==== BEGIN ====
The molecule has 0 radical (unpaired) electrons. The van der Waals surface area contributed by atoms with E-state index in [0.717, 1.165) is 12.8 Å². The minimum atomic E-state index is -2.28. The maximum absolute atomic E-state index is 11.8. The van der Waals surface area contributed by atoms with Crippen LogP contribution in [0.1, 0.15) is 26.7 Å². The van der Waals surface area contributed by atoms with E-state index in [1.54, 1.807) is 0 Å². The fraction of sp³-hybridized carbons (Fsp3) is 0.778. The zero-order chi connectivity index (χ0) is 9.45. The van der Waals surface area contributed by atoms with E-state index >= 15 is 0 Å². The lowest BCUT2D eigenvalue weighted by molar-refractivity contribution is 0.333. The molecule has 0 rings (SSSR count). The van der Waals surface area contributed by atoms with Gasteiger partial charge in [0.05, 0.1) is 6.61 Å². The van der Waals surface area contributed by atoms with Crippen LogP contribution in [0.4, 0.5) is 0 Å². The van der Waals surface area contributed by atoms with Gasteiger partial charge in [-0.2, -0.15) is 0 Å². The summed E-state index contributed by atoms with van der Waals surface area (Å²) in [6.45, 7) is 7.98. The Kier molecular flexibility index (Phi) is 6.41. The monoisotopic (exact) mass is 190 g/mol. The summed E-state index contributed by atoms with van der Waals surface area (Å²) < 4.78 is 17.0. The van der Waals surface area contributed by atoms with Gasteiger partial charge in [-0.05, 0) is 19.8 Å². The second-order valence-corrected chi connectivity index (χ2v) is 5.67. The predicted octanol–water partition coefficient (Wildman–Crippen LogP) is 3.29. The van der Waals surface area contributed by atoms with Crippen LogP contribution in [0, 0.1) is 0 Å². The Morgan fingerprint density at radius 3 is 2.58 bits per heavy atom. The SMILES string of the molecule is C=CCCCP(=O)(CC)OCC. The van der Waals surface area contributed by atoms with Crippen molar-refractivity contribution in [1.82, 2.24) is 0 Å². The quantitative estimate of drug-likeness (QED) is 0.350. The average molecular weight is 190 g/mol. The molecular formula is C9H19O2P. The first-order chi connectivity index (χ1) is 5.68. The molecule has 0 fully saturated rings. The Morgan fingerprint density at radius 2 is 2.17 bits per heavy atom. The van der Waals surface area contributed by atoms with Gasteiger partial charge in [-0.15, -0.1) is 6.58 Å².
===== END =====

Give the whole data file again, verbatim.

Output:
The molecule has 0 radical (unpaired) electrons. The van der Waals surface area contributed by atoms with E-state index in [0.717, 1.165) is 12.8 Å². The minimum atomic E-state index is -2.28. The maximum absolute atomic E-state index is 11.8. The van der Waals surface area contributed by atoms with Crippen LogP contribution in [0.1, 0.15) is 26.7 Å². The van der Waals surface area contributed by atoms with E-state index in [1.54, 1.807) is 0 Å². The fraction of sp³-hybridized carbons (Fsp3) is 0.778. The zero-order chi connectivity index (χ0) is 9.45. The van der Waals surface area contributed by atoms with E-state index >= 15 is 0 Å². The lowest BCUT2D eigenvalue weighted by molar-refractivity contribution is 0.333. The molecule has 0 rings (SSSR count). The van der Waals surface area contributed by atoms with Gasteiger partial charge in [0.05, 0.1) is 6.61 Å². The van der Waals surface area contributed by atoms with Crippen LogP contribution in [0.4, 0.5) is 0 Å². The van der Waals surface area contributed by atoms with Gasteiger partial charge in [-0.2, -0.15) is 0 Å². The summed E-state index contributed by atoms with van der Waals surface area (Å²) in [6.45, 7) is 7.98. The Kier molecular flexibility index (Phi) is 6.41. The monoisotopic (exact) mass is 190 g/mol. The summed E-state index contributed by atoms with van der Waals surface area (Å²) < 4.78 is 17.0. The van der Waals surface area contributed by atoms with Gasteiger partial charge in [-0.05, 0) is 19.8 Å². The second-order valence-corrected chi connectivity index (χ2v) is 5.67. The predicted octanol–water partition coefficient (Wildman–Crippen LogP) is 3.29. The van der Waals surface area contributed by atoms with Crippen LogP contribution in [0, 0.1) is 0 Å². The Morgan fingerprint density at radius 3 is 2.58 bits per heavy atom. The SMILES string of the molecule is C=CCCCP(=O)(CC)OCC. The van der Waals surface area contributed by atoms with Crippen molar-refractivity contribution in [1.82, 2.24) is 0 Å². The quantitative estimate of drug-likeness (QED) is 0.350. The average molecular weight is 190 g/mol. The molecular formula is C9H19O2P. The first-order chi connectivity index (χ1) is 5.68. The molecule has 0 fully saturated rings. The Morgan fingerprint density at radius 2 is 2.17 bits per heavy atom. The van der Waals surface area contributed by atoms with Gasteiger partial charge in [-0.15, -0.1) is 6.58 Å².